Aim: To evaluate the accuracy of antrum nodularity and the regular arrangement of collecting venules for diagnosing Helicobacter pylori gastritis.
Methods: Ninety-nine consecutive children and adolescents (1.07 years-17.69 years, mean+/-S.D.=9.71+/-3.80 F:M 54:45) undergoing upper digestive endoscopy were assessed for the presence of antrum nodularity and regular arrangement of collecting venules pattern to determine the status of H. pylori infection. Antrum nodularity was observed by a tangential view of the greater curvature of the gastric antrum. Regular arrangement of collecting venules was visualized as being the regular pattern of red points evaluated with a standard endoscope. Two biopsies from the antrum were collected for histology and rapid urease test. The accuracy of diagnosis based on antrum nodularity and regular arrangement of collecting venules was evaluated considering the sensitivity, specificity and likelihood ratio.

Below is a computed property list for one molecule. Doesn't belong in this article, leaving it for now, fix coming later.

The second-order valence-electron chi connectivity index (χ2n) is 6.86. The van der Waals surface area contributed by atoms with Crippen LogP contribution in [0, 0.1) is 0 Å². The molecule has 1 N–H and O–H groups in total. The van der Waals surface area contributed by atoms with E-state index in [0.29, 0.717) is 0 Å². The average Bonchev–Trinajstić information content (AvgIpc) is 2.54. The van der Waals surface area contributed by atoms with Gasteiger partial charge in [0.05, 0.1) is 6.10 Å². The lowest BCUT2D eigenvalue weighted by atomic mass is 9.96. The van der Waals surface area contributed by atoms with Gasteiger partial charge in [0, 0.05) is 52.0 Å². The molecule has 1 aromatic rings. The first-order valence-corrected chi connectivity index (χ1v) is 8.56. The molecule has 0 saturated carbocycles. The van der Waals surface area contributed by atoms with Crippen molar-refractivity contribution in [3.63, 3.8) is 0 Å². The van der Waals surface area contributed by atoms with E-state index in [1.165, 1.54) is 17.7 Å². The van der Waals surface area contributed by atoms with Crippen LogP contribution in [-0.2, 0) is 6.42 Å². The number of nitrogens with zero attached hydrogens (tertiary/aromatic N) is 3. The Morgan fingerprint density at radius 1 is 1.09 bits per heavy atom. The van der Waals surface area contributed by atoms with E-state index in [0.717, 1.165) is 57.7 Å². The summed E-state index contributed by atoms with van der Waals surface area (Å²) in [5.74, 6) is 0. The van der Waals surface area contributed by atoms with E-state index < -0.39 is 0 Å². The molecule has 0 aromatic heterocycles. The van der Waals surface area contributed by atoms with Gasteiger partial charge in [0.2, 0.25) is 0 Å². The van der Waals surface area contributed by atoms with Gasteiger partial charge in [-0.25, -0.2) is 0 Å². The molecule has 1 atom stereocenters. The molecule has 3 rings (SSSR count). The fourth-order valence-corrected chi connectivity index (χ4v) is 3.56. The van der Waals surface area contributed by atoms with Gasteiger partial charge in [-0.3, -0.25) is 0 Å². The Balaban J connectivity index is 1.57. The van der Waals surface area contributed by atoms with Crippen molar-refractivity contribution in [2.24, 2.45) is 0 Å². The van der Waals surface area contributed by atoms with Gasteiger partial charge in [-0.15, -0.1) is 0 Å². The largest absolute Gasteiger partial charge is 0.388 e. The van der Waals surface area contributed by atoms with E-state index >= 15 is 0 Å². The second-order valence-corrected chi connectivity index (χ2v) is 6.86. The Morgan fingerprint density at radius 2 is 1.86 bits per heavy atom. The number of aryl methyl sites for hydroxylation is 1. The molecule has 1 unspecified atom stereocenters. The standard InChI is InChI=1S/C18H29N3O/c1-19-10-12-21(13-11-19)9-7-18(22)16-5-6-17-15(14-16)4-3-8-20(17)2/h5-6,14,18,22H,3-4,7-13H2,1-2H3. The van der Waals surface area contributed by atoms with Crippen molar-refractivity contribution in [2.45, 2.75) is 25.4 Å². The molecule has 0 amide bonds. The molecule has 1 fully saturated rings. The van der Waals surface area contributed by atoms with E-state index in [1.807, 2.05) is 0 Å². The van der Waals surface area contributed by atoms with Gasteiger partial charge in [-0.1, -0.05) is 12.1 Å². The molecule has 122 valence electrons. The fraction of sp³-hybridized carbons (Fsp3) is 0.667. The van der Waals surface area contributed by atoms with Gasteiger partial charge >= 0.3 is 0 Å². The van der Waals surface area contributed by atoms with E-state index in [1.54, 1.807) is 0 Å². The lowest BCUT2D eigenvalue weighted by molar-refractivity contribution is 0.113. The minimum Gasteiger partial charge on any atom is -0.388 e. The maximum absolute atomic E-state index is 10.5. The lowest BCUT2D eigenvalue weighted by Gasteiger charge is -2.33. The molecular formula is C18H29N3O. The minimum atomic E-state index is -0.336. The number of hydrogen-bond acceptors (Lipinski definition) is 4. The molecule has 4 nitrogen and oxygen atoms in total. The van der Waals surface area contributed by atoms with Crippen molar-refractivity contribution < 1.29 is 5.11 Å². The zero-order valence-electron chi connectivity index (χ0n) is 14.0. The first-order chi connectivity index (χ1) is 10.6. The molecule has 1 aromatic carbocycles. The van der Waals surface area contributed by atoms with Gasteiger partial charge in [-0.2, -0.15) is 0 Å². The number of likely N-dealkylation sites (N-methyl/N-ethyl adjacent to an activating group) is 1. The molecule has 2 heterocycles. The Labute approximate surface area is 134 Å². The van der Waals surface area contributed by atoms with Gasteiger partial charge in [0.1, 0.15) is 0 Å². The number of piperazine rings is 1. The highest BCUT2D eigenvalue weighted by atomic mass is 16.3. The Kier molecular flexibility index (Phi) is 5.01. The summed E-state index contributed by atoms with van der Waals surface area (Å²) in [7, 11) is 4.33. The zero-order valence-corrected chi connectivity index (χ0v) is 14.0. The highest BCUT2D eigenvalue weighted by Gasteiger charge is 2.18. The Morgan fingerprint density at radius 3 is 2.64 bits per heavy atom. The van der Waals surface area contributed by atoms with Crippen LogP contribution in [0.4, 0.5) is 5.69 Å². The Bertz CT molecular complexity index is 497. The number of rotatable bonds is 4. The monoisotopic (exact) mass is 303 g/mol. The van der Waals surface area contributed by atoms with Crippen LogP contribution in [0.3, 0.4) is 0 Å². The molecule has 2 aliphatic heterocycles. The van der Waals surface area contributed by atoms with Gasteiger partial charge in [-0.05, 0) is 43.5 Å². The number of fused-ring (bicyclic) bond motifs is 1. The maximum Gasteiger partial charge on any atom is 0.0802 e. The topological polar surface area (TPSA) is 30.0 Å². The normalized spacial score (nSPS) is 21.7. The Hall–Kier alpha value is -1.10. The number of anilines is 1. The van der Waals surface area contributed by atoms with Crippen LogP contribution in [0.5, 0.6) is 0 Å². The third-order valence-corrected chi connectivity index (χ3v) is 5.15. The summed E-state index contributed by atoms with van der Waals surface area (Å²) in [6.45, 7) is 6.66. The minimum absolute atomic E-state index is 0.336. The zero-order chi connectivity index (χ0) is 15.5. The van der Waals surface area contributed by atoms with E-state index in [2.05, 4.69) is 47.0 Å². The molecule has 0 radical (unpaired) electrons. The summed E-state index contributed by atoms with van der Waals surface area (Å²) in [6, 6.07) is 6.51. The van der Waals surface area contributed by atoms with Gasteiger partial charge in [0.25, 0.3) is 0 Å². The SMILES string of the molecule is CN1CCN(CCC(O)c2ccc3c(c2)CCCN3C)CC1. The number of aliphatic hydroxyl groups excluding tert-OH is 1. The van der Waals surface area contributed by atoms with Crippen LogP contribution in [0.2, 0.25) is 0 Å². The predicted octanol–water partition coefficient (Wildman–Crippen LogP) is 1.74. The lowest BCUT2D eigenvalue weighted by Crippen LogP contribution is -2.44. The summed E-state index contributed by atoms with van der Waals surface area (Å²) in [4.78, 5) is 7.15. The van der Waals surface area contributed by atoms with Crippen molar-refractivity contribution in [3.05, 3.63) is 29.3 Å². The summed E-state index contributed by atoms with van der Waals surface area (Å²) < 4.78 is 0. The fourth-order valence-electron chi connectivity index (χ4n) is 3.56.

Results: H. pylori was detected in 32/99 patients (32.3%). Antrum nodularity provided 59.4% sensitivity (95% confidence interval 50.7-68.1), 98.5% specificity (95% confidence interval: 97-100), likelihood ratio+ 39.78, and likelihood ratio- 0.41. A regular arrangement of collecting venules pattern provided 96.9% sensitivity (95% confidence interval: 93.8-100), 88.1% specificity (95% confidence interval: 84.1-92), likelihood ratio+ 8.11, and likelihood ratio- 0.04.
Conclusion: Antrum nodularity is a specific finding, although its sensitivity is low. A regular arrangement of collecting venules pattern and the absence of antrum nodularity are highly indicative of normal gastric mucosa that is negative for Helicobacter pylori.